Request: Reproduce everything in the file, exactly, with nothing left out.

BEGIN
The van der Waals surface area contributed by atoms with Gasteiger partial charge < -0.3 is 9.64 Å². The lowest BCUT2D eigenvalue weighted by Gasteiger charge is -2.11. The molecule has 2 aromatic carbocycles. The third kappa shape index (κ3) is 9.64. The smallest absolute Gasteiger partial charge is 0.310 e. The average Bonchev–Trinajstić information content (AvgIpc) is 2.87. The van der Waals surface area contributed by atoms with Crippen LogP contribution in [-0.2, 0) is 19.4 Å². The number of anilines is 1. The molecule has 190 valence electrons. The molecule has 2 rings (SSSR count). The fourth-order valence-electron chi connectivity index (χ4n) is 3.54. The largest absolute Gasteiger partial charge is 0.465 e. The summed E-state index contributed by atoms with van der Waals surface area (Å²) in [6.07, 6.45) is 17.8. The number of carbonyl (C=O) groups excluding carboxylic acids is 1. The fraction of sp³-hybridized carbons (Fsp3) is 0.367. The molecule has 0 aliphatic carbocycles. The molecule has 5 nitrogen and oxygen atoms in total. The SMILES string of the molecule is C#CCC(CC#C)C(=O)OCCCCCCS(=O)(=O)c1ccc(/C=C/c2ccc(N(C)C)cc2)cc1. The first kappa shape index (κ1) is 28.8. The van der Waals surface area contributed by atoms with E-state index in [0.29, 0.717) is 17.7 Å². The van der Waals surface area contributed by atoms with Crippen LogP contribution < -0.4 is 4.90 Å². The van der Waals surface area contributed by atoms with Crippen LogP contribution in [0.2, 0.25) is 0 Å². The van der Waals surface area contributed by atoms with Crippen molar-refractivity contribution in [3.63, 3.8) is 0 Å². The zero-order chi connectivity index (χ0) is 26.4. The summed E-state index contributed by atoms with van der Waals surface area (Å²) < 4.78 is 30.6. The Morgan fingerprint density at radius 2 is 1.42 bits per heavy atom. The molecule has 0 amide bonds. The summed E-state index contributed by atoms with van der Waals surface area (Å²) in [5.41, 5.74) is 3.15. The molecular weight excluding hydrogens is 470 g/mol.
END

The van der Waals surface area contributed by atoms with Gasteiger partial charge < -0.3 is 9.64 Å². The lowest BCUT2D eigenvalue weighted by Gasteiger charge is -2.11. The molecule has 2 aromatic carbocycles. The third kappa shape index (κ3) is 9.64. The smallest absolute Gasteiger partial charge is 0.310 e. The average Bonchev–Trinajstić information content (AvgIpc) is 2.87. The van der Waals surface area contributed by atoms with Crippen LogP contribution in [-0.2, 0) is 19.4 Å². The number of anilines is 1. The molecule has 190 valence electrons. The molecule has 2 rings (SSSR count). The fourth-order valence-electron chi connectivity index (χ4n) is 3.54. The largest absolute Gasteiger partial charge is 0.465 e. The summed E-state index contributed by atoms with van der Waals surface area (Å²) in [6.07, 6.45) is 17.8. The number of carbonyl (C=O) groups excluding carboxylic acids is 1. The fraction of sp³-hybridized carbons (Fsp3) is 0.367. The molecule has 0 aliphatic carbocycles. The molecule has 5 nitrogen and oxygen atoms in total. The SMILES string of the molecule is C#CCC(CC#C)C(=O)OCCCCCCS(=O)(=O)c1ccc(/C=C/c2ccc(N(C)C)cc2)cc1. The first kappa shape index (κ1) is 28.8. The van der Waals surface area contributed by atoms with E-state index in [0.29, 0.717) is 17.7 Å². The van der Waals surface area contributed by atoms with Crippen LogP contribution < -0.4 is 4.90 Å². The van der Waals surface area contributed by atoms with Crippen LogP contribution in [0.2, 0.25) is 0 Å². The van der Waals surface area contributed by atoms with Crippen molar-refractivity contribution in [3.63, 3.8) is 0 Å². The zero-order chi connectivity index (χ0) is 26.4. The summed E-state index contributed by atoms with van der Waals surface area (Å²) < 4.78 is 30.6. The Morgan fingerprint density at radius 2 is 1.42 bits per heavy atom. The molecule has 0 amide bonds. The summed E-state index contributed by atoms with van der Waals surface area (Å²) in [5.41, 5.74) is 3.15. The molecular weight excluding hydrogens is 470 g/mol.